Megaupload Defendants Get Internet Access Back; Kim Dotcom Allowed To Record An Album
from the conditions-of-bail dept
When Kim Dotcom was granted bail, we noted that it was rather silly that the conditions of bail included a ban on internet access. It appears that pretty much everyone involved in the case has actually agreed, and the terms of bail have been adjusted to allow all of the Megaupload defendants to have internet access. The US didn't even object to this request (which surprises me, actually).
What the US did object to, however, was Dotcom's request to be able to go to a nearby recording studio to complete an album he is supposedly working on. The US seems to question whether this album really exists as well as its likelihood of commercial success. However, the judge notes:This Court cannot speculate on the success or otherwise of Mr Dotcom’s venture. The numerous varieties of modern musical genres suggest that there are probably unimagined audiences available, and modern legitimate digital distribution systems are changing the face of the music market. I could venture to suggest that notoriety alone could well be a marketing angle for Mr Dotcom’s venture.In the end, he does allow Dotcom to go to the studio, but with specific requirements, including having to notify officials when he's going there, and only staying for four hours at a time. He has to alert officials when he arrives, at the 2 hour mark, and 5 minutes before he leaves -- and he's supposed to do so with a photo of himself on a smartphone (if he has a smartphone).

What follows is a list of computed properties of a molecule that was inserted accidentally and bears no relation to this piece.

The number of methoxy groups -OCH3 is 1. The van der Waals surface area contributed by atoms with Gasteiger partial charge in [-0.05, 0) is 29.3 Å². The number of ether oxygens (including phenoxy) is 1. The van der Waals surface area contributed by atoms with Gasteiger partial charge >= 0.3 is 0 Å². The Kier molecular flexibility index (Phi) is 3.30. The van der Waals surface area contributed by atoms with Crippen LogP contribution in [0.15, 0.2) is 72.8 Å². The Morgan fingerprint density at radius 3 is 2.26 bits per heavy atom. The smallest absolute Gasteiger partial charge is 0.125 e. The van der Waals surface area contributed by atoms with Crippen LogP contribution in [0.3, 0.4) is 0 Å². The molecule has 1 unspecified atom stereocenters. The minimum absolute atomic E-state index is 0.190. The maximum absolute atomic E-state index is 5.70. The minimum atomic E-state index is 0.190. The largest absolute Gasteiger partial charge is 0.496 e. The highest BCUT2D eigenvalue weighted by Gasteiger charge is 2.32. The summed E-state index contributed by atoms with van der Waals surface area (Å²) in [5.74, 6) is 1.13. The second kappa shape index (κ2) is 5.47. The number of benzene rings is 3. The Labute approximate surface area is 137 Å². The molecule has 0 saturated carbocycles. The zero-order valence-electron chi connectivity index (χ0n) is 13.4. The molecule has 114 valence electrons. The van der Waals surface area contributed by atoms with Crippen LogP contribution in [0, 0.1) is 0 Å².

The US also objected to allowing the four defendants to meet in person, saying that by allowing them internet access, they could just Skype each other. However, the court agreed with the defendants that Skyping is not the same as actually meeting in person and is allowing that as well (again, in a limited fashion). The court notes that the "flight risk" that the US keeps worrying about appears to be exaggerated, though it's still keeping pretty strict limits on Dotcom and the others, and may revisit the rules in the future.
Of course, I'm still wondering why internet access was banned in the first place. It seems like such an overaggressive ban on something that's so central to the ways in which everyone communicates these days.